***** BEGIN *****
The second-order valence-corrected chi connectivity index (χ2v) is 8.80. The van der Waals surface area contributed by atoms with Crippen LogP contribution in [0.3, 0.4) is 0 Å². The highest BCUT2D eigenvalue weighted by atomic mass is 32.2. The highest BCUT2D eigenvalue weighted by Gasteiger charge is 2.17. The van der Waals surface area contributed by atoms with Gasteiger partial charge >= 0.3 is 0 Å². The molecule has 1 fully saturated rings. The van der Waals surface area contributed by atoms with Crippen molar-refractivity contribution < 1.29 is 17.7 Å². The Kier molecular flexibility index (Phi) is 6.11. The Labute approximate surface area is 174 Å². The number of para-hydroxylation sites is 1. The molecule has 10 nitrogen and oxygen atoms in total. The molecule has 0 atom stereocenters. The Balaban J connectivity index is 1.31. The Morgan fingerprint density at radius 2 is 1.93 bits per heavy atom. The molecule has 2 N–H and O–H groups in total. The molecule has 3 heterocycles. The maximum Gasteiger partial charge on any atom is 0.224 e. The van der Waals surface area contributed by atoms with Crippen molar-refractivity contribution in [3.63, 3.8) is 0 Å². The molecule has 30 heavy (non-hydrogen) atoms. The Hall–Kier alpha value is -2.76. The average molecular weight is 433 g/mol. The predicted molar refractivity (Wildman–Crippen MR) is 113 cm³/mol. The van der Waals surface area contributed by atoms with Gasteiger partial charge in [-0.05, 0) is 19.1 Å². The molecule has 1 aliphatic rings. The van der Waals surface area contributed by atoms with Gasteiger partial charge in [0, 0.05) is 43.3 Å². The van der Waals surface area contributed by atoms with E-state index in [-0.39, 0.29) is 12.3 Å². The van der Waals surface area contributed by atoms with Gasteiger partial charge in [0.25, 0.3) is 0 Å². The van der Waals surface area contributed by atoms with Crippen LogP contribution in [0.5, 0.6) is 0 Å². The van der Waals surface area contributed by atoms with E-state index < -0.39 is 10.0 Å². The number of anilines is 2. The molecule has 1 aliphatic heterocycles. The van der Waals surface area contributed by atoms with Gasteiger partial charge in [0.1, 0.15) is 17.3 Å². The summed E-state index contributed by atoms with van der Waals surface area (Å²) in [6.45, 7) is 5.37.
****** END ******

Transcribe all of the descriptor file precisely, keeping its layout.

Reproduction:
The second-order valence-corrected chi connectivity index (χ2v) is 8.80. The van der Waals surface area contributed by atoms with Crippen LogP contribution in [0.3, 0.4) is 0 Å². The highest BCUT2D eigenvalue weighted by atomic mass is 32.2. The highest BCUT2D eigenvalue weighted by Gasteiger charge is 2.17. The van der Waals surface area contributed by atoms with Gasteiger partial charge >= 0.3 is 0 Å². The molecule has 1 fully saturated rings. The van der Waals surface area contributed by atoms with Crippen molar-refractivity contribution < 1.29 is 17.7 Å². The Kier molecular flexibility index (Phi) is 6.11. The Labute approximate surface area is 174 Å². The number of para-hydroxylation sites is 1. The molecule has 10 nitrogen and oxygen atoms in total. The molecule has 0 atom stereocenters. The Balaban J connectivity index is 1.31. The Morgan fingerprint density at radius 2 is 1.93 bits per heavy atom. The molecule has 2 N–H and O–H groups in total. The molecule has 3 heterocycles. The maximum Gasteiger partial charge on any atom is 0.224 e. The van der Waals surface area contributed by atoms with Crippen molar-refractivity contribution in [3.63, 3.8) is 0 Å². The molecule has 30 heavy (non-hydrogen) atoms. The Hall–Kier alpha value is -2.76. The average molecular weight is 433 g/mol. The predicted molar refractivity (Wildman–Crippen MR) is 113 cm³/mol. The van der Waals surface area contributed by atoms with Gasteiger partial charge in [-0.05, 0) is 19.1 Å². The molecule has 1 aliphatic rings. The van der Waals surface area contributed by atoms with Gasteiger partial charge in [0, 0.05) is 43.3 Å². The van der Waals surface area contributed by atoms with E-state index in [-0.39, 0.29) is 12.3 Å². The van der Waals surface area contributed by atoms with Gasteiger partial charge in [0.25, 0.3) is 0 Å². The van der Waals surface area contributed by atoms with Crippen LogP contribution in [0.5, 0.6) is 0 Å². The van der Waals surface area contributed by atoms with E-state index < -0.39 is 10.0 Å². The number of anilines is 2. The molecule has 1 aliphatic heterocycles. The van der Waals surface area contributed by atoms with Gasteiger partial charge in [0.1, 0.15) is 17.3 Å². The summed E-state index contributed by atoms with van der Waals surface area (Å²) in [6.45, 7) is 5.37.